I was still pondering what I could do to free Huey which would also advance the black liberation movement when Huey was freed to await a new trial on cop-hunting charges. The liberals that the Panthers said they wanted to garrote had put up the $50,000 bond to get Huey out of jail. Then I read that Huey was living in socialist luxury overlooking Lake Merritt, had hired a bodyguard, and had beaten up his elderly tailor. The great revolutionary went on to murder a black prostitute and, strung out on crack, was finally shot to death by a drug dealer. The whole pathetic show, romanticized to this day by the amnesiacs at places like KPFA, was added confirmation that the decision of thousands of rad-lib hippies to move to the country was the right one.
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By 1967, as every other journalist in the country knows, the most intimidating effects of the Cold War were over. No radical gave the FBI a second thought except to sneer at them. The Peace and Freedom Party, at whose founding convention in Richmond yours truly functioned as a delegate from Frisco’s Noe Valley, all kinds of commie groups were jockeying for power. John Ross was constantly at the mike on behalf of a Maoist group called Progressive Labor, the Camejo Bros were doing their thing on behalf of the Trots and the goddess only knows who else from whatever other splinter group was up front. The CPUSA, “the ultimate liberals,” in the apt phrase of Fred Gardner, were always the most conservative lefties around, and about as “radical” as the Democratic Party of Mendocino County. In fact, the CP’s remnants, now organized as a letter-writing club, twice endorsed Clinton for President!
WILL THE CIRCLE BE UNBROKEN! Meanwhile, who should pop up on the front page of the Press Democrat but the jolly mugs of Irv Sutley and his ex-wife, Toni Novak. The pair illustrated a piece by the paper’s uncomprehending political writer, James W. Sweeney, on the death of the Peace and Freedom Party as a qualified ballot presence in California. Sutley and Novak were among the party’s founders. (Me too. I still have my little plastic-covered name tag from the founding convention at the Richmond Auditorium. “Bruce Anderson, Noe Valley.” That event may have seen the greatest collection of loose cannons ever assembled in one place in the Golden State — everyone from Black Panthers to the commie cults. I vividly remember John Ross, later a writer for the AVA, representing Progressive Labor, constantly leaping to his feet to amend the constitution. It was quite a show. Those were the days.) Thirty years later, and much, much sadder if not wiser, here’s the Press Democrat’s lame brain Sweeney saying, “An outgrowth of the anti-war and civil rights movements, the Peace and Freedom Party never ducked labels like socialist — or even Bolshevik — even as political fashions changed and the larger mainstream parties grabbed for middle of the spectrum.” Huh? Three errors of fact and two completely erroneous surmises in one paragraph. James W. Sweeney was having a good day. First off, P&F always ran from the socialist tag, and not because its goals were basically left Democrat, but because it never knew exactly what it stood for as is evident from its wimpy, flower child-like name. Second, in all the years I was at least a nominal member of P&F I never once heard a single P&Fer utter the term “Bolshevik” except in reference to Russian history or as a little joke. And Sutley piped up to say, “We’ve had a good run.” Well, kinda. P&F’s Darlene Commingore knocked Bosco out of Congress and yours truly threw a big shock into Dan Hauser one election, but we never accomplished much except to scare Democrats, which is always worth doing.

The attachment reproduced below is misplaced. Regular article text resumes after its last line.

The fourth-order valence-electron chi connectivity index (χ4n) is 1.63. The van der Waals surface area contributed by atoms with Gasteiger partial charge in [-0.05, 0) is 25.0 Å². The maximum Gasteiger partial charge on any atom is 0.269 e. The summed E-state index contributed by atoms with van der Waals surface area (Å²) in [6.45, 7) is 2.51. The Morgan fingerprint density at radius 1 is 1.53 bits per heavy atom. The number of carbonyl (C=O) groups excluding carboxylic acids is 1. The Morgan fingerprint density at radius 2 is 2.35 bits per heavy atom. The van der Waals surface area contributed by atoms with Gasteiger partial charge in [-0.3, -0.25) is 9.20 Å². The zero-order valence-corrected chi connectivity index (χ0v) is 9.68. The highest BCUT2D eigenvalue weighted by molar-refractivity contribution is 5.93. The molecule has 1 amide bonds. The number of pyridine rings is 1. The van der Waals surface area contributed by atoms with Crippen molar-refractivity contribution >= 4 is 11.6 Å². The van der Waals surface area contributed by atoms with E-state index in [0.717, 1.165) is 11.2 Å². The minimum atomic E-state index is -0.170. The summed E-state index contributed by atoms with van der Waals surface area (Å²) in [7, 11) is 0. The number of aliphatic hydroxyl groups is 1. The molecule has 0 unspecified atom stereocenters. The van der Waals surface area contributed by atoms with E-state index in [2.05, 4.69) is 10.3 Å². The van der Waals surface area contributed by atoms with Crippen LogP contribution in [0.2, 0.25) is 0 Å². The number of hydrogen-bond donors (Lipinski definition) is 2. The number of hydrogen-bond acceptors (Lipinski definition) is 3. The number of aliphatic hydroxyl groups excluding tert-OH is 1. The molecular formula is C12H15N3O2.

LIKE EVERYONE I TALKED TO, without exception, I am euphoric about the creation of the Mendocino Greens. The first organizational meetings have been conducted with an absolute absence of the rancor and factionalism characteristic of action meetings in the sixties. It seems as if we have all learned something, or as a friend put it, “We’re all ten or fifteen years older, too, which helps.” Any “activist” from the Bay Area recalls how difficult it was to achieve consensus for any unified action against the Vietnam War. I remember vividly the meetings leading up to the formation of the Peace and Freedom Party and I remember even more vividly the founding convention held in the Richmond Auditorium. Chaos, fist fights, bitter disagreements, and constant hamstringing of general sessions by nuts who had mastered Roberts Rules of Order. Not that they were nuts necessarily, but the organized communist groups were the most disruptive, especially the Trotskyites, or Trots as they were called. The instant something didn’t go their way, they’d begin to disrupt the larger meeting.
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We seem to be past all that, thank god. In a burst of premature optimism, I wrote that in ’84. The Mendo Greens were co-opted by soft Democrats of the Dan Hamburg variety and, internally, obnoxious nut cases soon dominated meetings, driving people away.